Unstable Interpersonal Relationships
There’s a website that says there are three stages to a relationship with a borderline. The Seducer, The Clinger, The Hater. And I begrudgingly accept that in the most part it’s true. I feel a great deal of shame and guilt over how my relationships progress in this exact pattern. Every time. But since this is a sex blog, we’ll just go over how I behave sexually throughout these stages.
As the seducer I have an Olympic sex drive. In fact my partner admitted recently that at the start of our relationship he took arousal pills every time he saw me in an attempt to match up. I am sexually obsessed and my desire has such an intensity that it makes others uncomfortable. His needs become my needs. It’s unintentional manipulation.
The clinger isn’t a description anyone would associate with me. I cling in the seducer phase, but then I return to being my solitary self. Wanting space. So I’m not sure it accurately describes me, but it’s accurate that there is a stage between the seducer and the hater. I start to prioritize my own wants and needs. But I’m getting bored. So my desires become kinkier. Things I never before considered I wanted become a sexual obsession. I guess I’m craving seducer stage excitement and I’m turning to sex to find it.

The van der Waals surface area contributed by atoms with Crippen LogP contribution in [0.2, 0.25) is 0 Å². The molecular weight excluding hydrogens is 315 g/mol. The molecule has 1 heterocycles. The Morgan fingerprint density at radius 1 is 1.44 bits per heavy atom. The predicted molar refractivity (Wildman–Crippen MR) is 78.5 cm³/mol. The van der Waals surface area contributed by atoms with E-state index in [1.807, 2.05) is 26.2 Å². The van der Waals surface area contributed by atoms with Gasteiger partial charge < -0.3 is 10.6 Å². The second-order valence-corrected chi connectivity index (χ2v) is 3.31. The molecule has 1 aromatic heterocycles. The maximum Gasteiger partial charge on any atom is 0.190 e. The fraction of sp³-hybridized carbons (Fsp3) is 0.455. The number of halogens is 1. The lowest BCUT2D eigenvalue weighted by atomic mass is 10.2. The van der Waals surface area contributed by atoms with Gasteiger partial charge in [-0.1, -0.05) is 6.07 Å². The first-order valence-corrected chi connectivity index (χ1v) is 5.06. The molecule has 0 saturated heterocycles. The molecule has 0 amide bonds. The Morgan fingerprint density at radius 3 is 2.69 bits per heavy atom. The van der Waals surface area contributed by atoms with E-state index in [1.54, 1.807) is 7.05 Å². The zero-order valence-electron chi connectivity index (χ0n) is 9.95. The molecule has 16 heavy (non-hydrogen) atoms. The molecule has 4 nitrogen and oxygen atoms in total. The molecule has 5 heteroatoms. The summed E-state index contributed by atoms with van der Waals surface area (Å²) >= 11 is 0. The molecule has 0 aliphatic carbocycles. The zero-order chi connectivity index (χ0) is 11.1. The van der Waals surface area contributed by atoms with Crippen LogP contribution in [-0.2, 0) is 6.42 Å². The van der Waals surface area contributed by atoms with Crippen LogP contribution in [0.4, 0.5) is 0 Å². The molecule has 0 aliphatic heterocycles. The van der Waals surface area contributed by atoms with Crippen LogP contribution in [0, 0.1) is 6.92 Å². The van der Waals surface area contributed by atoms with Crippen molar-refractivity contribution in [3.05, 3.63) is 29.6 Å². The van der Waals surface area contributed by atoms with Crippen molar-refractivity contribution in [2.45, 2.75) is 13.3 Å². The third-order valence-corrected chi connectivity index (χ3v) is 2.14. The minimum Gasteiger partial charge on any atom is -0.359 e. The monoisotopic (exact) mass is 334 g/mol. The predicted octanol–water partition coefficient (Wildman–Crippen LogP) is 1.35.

The hater stage is when a man realizes the sexual goddess that put him on a pedestal was nothing but an illusion. I’m human like the rest of the people out there. And so are they. It honestly breaks my heart seeing how that realization affects the person I love. So much so that I know if my current relationship ends, I probably won’t allow myself to be in another. They’re the same person they’ve always been, so why don’t I want to have sex with them anymore?
With bpd comes no identity. Any ideas you do have regarding who you are are usually contradictory and fleeting. So it is probably no surprise that gender identity is something that leaves me somewhat confused. I am happy in the gender I was born into. Until it comes to sex. Sexually I feel a strong desire to have a ‘male anatomy.’ And the majority of my sexual fantasies have always been based upon that. I am a man, having sex with a woman.
It’s Not All Negative
The interesting thing about a lack of identity is the ability you have to empathise. Regardless of who it is or what it is, it seems I find it easy to understand. Especially, fortunately for my blog, in regards to desires.
Another positive result of no identity is that I don’t have the confidence to speak. I never trust myself enough to speak with authority as my feelings and beliefs may change from one day to the next. Im fickle and confused. Whilst this may not sound positive, it actually gives me the ability to really listen. And in listening, I learn.
So there it is in black and white. My vulnerability. Parts of me I rightfully hate. But I’m proud of my self awareness. It was a long road of therapy, from 15 to 27, to finally have the ability to really see me. Anyone with an understanding of Borderline Personality Disorder will know it comes with no self reflection. And that was my inspiration for this posts feature photo. A past Sinful Sunday entry.
Do you have a mental health problem which affects your sex life? Comment below and join me in letting others know they are not alone!
You may be interested in my post on Sexual Anxiety – Check it out here!